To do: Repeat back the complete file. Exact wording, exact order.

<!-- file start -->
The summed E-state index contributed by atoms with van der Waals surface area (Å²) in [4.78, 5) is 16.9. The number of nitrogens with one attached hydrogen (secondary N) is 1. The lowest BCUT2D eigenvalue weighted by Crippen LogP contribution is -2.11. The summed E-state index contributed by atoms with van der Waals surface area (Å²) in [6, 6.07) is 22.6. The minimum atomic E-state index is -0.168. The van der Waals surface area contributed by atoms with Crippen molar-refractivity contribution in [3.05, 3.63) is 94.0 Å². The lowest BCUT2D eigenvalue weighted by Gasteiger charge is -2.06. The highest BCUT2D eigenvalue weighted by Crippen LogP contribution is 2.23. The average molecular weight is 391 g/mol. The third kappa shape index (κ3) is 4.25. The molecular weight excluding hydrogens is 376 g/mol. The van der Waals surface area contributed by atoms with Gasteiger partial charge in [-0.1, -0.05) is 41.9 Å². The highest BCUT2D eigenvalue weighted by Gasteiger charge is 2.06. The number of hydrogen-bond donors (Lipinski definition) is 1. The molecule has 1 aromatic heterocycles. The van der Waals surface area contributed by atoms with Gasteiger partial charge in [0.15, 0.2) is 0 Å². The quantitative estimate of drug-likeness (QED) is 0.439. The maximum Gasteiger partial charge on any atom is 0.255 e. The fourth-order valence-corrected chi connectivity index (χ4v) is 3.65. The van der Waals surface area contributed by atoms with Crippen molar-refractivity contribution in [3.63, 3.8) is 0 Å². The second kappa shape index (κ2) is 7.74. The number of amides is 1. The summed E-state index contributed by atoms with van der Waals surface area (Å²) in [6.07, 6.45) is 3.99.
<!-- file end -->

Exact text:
The summed E-state index contributed by atoms with van der Waals surface area (Å²) in [4.78, 5) is 16.9. The number of nitrogens with one attached hydrogen (secondary N) is 1. The lowest BCUT2D eigenvalue weighted by Crippen LogP contribution is -2.11. The summed E-state index contributed by atoms with van der Waals surface area (Å²) in [6, 6.07) is 22.6. The minimum atomic E-state index is -0.168. The van der Waals surface area contributed by atoms with Crippen molar-refractivity contribution in [3.05, 3.63) is 94.0 Å². The lowest BCUT2D eigenvalue weighted by Gasteiger charge is -2.06. The highest BCUT2D eigenvalue weighted by Crippen LogP contribution is 2.23. The average molecular weight is 391 g/mol. The third kappa shape index (κ3) is 4.25. The molecular weight excluding hydrogens is 376 g/mol. The van der Waals surface area contributed by atoms with Gasteiger partial charge in [-0.1, -0.05) is 41.9 Å². The highest BCUT2D eigenvalue weighted by Gasteiger charge is 2.06. The number of hydrogen-bond donors (Lipinski definition) is 1. The molecule has 1 aromatic heterocycles. The van der Waals surface area contributed by atoms with Gasteiger partial charge in [0.15, 0.2) is 0 Å². The quantitative estimate of drug-likeness (QED) is 0.439. The maximum Gasteiger partial charge on any atom is 0.255 e. The fourth-order valence-corrected chi connectivity index (χ4v) is 3.65. The van der Waals surface area contributed by atoms with Crippen molar-refractivity contribution in [3.63, 3.8) is 0 Å². The second kappa shape index (κ2) is 7.74. The number of amides is 1. The summed E-state index contributed by atoms with van der Waals surface area (Å²) in [6.07, 6.45) is 3.99.